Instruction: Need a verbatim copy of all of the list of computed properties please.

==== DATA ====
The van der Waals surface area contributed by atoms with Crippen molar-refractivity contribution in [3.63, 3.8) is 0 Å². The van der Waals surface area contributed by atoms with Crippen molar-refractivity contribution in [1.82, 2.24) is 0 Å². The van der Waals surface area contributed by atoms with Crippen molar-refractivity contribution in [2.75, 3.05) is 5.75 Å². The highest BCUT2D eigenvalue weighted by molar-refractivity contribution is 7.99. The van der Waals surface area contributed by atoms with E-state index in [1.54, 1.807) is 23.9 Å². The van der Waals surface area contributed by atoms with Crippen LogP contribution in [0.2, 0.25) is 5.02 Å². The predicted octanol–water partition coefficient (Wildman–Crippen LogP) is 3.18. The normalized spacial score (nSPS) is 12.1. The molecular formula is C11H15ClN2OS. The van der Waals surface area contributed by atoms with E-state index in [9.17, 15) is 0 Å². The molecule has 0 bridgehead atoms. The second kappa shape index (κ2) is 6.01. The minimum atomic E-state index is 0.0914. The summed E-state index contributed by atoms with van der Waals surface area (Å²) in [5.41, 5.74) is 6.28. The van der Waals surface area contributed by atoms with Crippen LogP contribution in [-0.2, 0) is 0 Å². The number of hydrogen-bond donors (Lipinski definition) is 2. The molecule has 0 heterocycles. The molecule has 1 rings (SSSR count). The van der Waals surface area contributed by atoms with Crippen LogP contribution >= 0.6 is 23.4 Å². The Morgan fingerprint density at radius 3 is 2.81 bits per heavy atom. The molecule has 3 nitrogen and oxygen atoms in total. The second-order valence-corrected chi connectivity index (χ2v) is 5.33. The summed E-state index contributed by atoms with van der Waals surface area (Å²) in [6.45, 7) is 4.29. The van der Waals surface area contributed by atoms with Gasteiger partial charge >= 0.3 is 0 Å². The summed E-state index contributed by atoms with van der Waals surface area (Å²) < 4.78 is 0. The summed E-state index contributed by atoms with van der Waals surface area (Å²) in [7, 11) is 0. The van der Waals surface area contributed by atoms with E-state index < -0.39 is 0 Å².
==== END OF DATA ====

The van der Waals surface area contributed by atoms with Crippen molar-refractivity contribution in [3.63, 3.8) is 0 Å². The van der Waals surface area contributed by atoms with Crippen molar-refractivity contribution in [1.82, 2.24) is 0 Å². The van der Waals surface area contributed by atoms with Crippen molar-refractivity contribution in [2.75, 3.05) is 5.75 Å². The highest BCUT2D eigenvalue weighted by molar-refractivity contribution is 7.99. The van der Waals surface area contributed by atoms with E-state index in [1.54, 1.807) is 23.9 Å². The van der Waals surface area contributed by atoms with Crippen LogP contribution in [0.2, 0.25) is 5.02 Å². The predicted octanol–water partition coefficient (Wildman–Crippen LogP) is 3.18. The normalized spacial score (nSPS) is 12.1. The molecular formula is C11H15ClN2OS. The van der Waals surface area contributed by atoms with E-state index in [9.17, 15) is 0 Å². The molecule has 0 bridgehead atoms. The second kappa shape index (κ2) is 6.01. The minimum atomic E-state index is 0.0914. The summed E-state index contributed by atoms with van der Waals surface area (Å²) in [5.41, 5.74) is 6.28. The van der Waals surface area contributed by atoms with Crippen LogP contribution in [-0.2, 0) is 0 Å². The number of hydrogen-bond donors (Lipinski definition) is 2. The molecule has 0 heterocycles. The molecule has 1 rings (SSSR count). The van der Waals surface area contributed by atoms with Crippen LogP contribution >= 0.6 is 23.4 Å². The Morgan fingerprint density at radius 3 is 2.81 bits per heavy atom. The molecule has 3 nitrogen and oxygen atoms in total. The second-order valence-corrected chi connectivity index (χ2v) is 5.33. The summed E-state index contributed by atoms with van der Waals surface area (Å²) in [6.45, 7) is 4.29. The van der Waals surface area contributed by atoms with Gasteiger partial charge >= 0.3 is 0 Å². The summed E-state index contributed by atoms with van der Waals surface area (Å²) < 4.78 is 0. The summed E-state index contributed by atoms with van der Waals surface area (Å²) in [7, 11) is 0. The van der Waals surface area contributed by atoms with E-state index < -0.39 is 0 Å².